The Art of Seed Saving

Saving Seeds, Saving Species

The Art of Seed Saving

Irecently learned about seed saving via a Kickstarter trailer for a documentary entitled, Seeds: The Untold Story. What is seed saving, you say? It’s exactly what it sounds like! It is the process of saving seeds for future harvests, a process that has been done for over ten thousands years.

The seed saving practice has been especially crucial in recent years while many plants have increasingly become endangered. In the last century, 94% of seed varieties have been lost. Hard to believe, right? Industrial agriculture following the industrial revolution has played a big role in the demise of this wonderful art.

Check out this trailer for “Seeds: The Untold Story” to learn more about this lost art:

Just like the trailer mentions above, corporate greed in industrial agriculture has created a monopoly over seeds. Corporations prefer crops that ripen all at once, such as hybrid plants, whereas heritage plants ripen unevenly are purer.

How to Start Saving Seeds

The process of seed saving can be very simple, as long as you know your plants. Some common edibles may appear very different when they flower and then go to seed. Leaves change shape; stalks shoot skyward or downward; flowers contrast with leaves. As you become comfortable with recognizing a plant’s colors, shapes and sizes, you can start mixing varieties.

To begin saving seeds, you must also become familiar with the life cycle of each plant, as well as how it is pollinated:

Self-Pollinated Plants

The pollination process occurs within each flower, and is not transferred from one flower to another, either on the same plant or between plants.

Cross-Pollinated Plants

The wind or an insect carries the pollen and fertilizes one flower to another flower, either on the same or another plant.

Annuals

An annual plant completes its life cycle, from germination to the production of seed, within one year, and then dies, such as lettuce and tomatoes.

Lettuce produces hundreds of small yellow flowers atop its stalk, the site of feathery little seeds. The seeds are similar to dandelion seeds, having a tiny parachute perfect for riding the wind. The plants can be tipped into a container and shaken to release the seeds.

Tomatoes should be picked when they are really ripe to prevent bacteria from persisting through the seed. In the bottom of a bucket, mush the tomatoes and squish from the pulp as many seeds as possible. Add water, place the lid on the bucket and let ferment for about three days. Hose back into the bucket whatever seeds are still attached to the tomato meat and discard the pulp. The pulp floats but the seeds do not. After the tomato pieces have been rinsed, pause for a few seconds as the last of the seeds sink to the bottom. Pour the liquid out of the bucket and you will find the tomato seeds at the bottom. Pour clean water over the seeds and onto a mesh screen to collect the seeds. Dry!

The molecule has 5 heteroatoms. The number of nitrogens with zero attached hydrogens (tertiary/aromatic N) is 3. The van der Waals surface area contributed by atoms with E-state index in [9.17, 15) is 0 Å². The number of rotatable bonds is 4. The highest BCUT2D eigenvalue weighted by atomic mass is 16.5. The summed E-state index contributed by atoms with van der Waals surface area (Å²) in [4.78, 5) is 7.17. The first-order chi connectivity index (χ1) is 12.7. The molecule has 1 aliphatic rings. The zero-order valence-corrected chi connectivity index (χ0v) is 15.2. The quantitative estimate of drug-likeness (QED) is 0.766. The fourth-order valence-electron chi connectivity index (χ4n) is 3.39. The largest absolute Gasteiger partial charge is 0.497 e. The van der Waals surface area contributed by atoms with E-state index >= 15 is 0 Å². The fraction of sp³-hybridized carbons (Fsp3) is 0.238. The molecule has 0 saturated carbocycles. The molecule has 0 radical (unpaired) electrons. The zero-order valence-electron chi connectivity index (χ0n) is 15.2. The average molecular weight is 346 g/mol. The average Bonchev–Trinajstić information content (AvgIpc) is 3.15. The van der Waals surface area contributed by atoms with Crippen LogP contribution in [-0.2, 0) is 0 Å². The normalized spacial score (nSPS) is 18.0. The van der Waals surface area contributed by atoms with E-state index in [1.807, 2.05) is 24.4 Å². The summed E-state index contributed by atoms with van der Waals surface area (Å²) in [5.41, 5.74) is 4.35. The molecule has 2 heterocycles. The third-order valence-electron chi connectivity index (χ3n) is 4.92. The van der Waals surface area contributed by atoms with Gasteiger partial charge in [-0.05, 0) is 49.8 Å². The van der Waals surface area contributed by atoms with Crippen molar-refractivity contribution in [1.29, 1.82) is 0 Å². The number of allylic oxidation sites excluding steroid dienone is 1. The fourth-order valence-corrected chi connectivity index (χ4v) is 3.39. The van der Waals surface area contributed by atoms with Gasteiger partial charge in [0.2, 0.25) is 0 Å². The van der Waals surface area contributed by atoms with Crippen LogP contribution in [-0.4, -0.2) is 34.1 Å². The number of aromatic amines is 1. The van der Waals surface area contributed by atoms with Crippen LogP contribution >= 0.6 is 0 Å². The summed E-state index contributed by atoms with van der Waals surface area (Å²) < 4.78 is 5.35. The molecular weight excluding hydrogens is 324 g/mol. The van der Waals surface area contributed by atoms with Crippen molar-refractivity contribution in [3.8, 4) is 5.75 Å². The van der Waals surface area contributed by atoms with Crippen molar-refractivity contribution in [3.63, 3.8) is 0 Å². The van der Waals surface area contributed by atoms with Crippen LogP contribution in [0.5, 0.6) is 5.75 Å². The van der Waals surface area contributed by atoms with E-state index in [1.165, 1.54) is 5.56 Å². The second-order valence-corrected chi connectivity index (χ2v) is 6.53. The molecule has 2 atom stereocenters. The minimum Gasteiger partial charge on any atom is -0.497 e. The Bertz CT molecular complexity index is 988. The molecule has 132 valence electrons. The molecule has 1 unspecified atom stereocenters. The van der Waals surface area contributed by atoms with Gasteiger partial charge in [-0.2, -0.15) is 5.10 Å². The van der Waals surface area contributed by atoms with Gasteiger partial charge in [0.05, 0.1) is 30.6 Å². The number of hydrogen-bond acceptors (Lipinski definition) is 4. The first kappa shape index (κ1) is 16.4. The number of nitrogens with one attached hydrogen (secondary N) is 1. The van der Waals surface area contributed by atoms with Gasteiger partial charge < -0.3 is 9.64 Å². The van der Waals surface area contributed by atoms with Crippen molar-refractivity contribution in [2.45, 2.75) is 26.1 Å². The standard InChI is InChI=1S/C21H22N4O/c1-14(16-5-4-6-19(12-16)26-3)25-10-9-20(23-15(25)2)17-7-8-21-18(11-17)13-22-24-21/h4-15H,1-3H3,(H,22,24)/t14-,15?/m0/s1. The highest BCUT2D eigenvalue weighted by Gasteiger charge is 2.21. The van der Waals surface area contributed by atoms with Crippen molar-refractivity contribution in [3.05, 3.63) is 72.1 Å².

Biennials

A biennial plant is harvested as food in their first summer or fall, and do not produce seed until the following year, such as carrots and beats.

Carrots are cross-pollinated by insects and can be harvested in the fall. They often cross with Queen Anne’s Lace, so keep it clipped so as not to flower at the same time as the carrot. The flower head on the carrot, or seed umbel, matures unevenly, and is best to harvest when secondary heads have ripe brown seed. This is usually around September of the second year. Heads can be removed as they mature or entire stalks can be cut and cured for a few weeks. Rub off seeds when completely dry and use a screen to remove the chaff.

Beets are cross-pollinated by the wind. Therefore, it is best to raise seed of only one variety each year. In summer, when plants are dry, brown mature seeds are easily stripped by hand from the branches. Beet seeds are actually seed balls, containing up to six seeds each.

Perennials

Perennial plants both live and bear seed every year. Generally, the top portion of the plant dies in the fall and winter and regrows in the Spring from the same root system. These are typically flowers you will find in your garden. Most of these flowers are cross-pollinated by insects. If you wish to preserve the purity of a certain plant for seed saving, grow only one variety at a time.

(See more about plant types and harvesting tips at Seed Sanctuary)

Tips to Harvesting Seeds

  • After harvesting, allow the seeds to dry for a few more days. The larger the seed, the longer the drying period.
  • Spread seeds on plates, screens, wax paper, or newspaper in a breezy place for a few days. They should be rotated and spread out during that time.
  • You may dry the seeds in a sun-exposed room, in a non-humid greenhouse or in the sun outside if they are covered or brought in at night to expedite drying.
  • Seed should always be stored in cool, dry conditions.
  • Temperatures below freezing will not harm seeds if they have been adequately dried. You may also store them in the freezer to prolong their lives.
  • Sealing most seeds from air, except for beans and peas which need air circulation, also prolongs the life of the seed.
  • Store seeds in airtight tins, glass jars or plastic containers that can be closed to make them moisture proof.

Seed saving not only eases the weight of living off the land, but allows us to take part in the circle of life. You can download a free expert guide to seed saving at A Way to Garden to get started seed saving.